Amazing Artists Children's Books

Amazing Artists Children's Books

There are no limits to our imagination, only limits to us being understood.

Open your hearts and welcome the gifts of our creative contributions to the world.

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There are no limits to our imagination, only limits to us being understood.
Open your hearts and welcome the gifts of our creative contributions to the world.

Yummy!

Book Title & Alexandra's Review

The Day the Crayons Quit & The Day the Crayons Came Home by Drew Daywalt

Preschool and Kindergarten

Poor Duncan just wants to color. But when he opens his box of crayons, he finds only letters, all saying the same thing: We quit!

Beige is tired of playing second fiddle to Brown. Blue needs a break from coloring all that water, while Pink just wants to be used. Green has no complaints, but Orange and Yellow are no longer speaking to each other.

What is Duncan to do?

This book is exceptionally creative and unique. Crayons writing letters to their owner complaining about being used too much or not being used enough and more. As an artist, I know that some colors are used more than others.

The artwork is perfectly childish, and the crayons themselves are adorable.

Duncan’s crayons sure are a colorful bunch of characters. Having soothed the hurt feelings of one group who threatened to quit, Duncan now faces a whole new group of crayons asking to be rescued.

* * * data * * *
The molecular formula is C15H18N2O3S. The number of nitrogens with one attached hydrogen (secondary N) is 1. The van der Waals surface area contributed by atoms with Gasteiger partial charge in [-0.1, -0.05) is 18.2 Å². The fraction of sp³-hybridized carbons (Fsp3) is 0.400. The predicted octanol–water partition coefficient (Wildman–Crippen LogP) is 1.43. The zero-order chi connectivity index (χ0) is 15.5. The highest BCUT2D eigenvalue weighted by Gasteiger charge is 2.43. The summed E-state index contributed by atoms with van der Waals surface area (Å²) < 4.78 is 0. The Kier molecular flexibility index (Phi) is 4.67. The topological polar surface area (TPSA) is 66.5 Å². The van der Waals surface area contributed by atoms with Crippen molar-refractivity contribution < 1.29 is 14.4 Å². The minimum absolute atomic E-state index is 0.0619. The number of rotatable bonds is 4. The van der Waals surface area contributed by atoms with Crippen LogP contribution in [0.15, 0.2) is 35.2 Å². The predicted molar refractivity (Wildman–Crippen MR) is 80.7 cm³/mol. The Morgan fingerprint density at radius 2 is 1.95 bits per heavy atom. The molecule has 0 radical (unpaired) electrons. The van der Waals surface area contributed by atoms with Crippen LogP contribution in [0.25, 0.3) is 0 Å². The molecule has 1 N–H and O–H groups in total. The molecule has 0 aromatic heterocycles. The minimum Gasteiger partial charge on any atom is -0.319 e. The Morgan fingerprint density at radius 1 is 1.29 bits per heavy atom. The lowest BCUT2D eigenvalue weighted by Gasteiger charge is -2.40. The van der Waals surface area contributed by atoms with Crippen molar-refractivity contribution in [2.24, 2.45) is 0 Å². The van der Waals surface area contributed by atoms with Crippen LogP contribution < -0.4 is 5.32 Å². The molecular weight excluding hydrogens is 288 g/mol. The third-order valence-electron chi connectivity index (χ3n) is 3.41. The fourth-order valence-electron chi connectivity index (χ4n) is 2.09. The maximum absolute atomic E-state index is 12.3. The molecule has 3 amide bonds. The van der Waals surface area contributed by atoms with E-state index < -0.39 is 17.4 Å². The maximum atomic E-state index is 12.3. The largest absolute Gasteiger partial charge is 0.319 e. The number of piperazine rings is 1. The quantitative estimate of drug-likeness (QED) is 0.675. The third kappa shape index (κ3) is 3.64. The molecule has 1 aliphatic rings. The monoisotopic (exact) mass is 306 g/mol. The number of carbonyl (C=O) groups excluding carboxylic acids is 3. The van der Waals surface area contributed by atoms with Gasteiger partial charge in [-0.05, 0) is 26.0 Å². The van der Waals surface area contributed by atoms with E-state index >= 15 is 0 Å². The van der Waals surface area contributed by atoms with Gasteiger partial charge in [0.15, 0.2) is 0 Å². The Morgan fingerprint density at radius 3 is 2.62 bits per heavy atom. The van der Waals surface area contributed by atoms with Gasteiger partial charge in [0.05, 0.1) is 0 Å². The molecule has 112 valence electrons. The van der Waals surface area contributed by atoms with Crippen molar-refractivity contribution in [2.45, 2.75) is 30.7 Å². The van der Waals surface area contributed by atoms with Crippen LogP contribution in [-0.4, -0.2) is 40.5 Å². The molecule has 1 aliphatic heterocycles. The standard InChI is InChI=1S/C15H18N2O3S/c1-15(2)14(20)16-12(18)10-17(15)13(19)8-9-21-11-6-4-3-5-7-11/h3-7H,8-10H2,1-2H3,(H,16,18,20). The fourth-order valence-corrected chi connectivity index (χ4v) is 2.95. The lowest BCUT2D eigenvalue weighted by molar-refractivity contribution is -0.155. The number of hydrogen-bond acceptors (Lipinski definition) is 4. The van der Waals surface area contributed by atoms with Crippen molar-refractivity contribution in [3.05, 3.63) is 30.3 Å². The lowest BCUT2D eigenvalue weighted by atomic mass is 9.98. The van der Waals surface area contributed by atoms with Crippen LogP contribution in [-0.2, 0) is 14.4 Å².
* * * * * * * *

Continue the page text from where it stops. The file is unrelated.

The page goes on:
From Maroon Crayon, who was lost beneath the sofa cushions and then broken in two after Dad sat on him. To Turquoise, whose head is now stuck to one of Duncan’s stinky socks after they ended up in the dryer together.

Each and every crayon has a woeful tale to tell and a plea to be brought home to the crayon box.

It’s hard to believe that this book is even more unique than the last one, featuring the lesser-known/used crayons you get in those 96 crayon boxes. This story shows what crayons go through when we forget about them. You know all those crayons you lose when you’re on vacation or at a restaurant or when they roll under the bed, and you’re too lazy to get them.

And just for fun, here’s a Baby Blues comic featuring crayons:

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Rip to the Rescue by Miriam Halahmy

Middle School It’s 1940, and Nazi bombs are raining down on London. Thirteen-year-old Jack navigates the smoky, ash-covered streets of London amid air raid sirens

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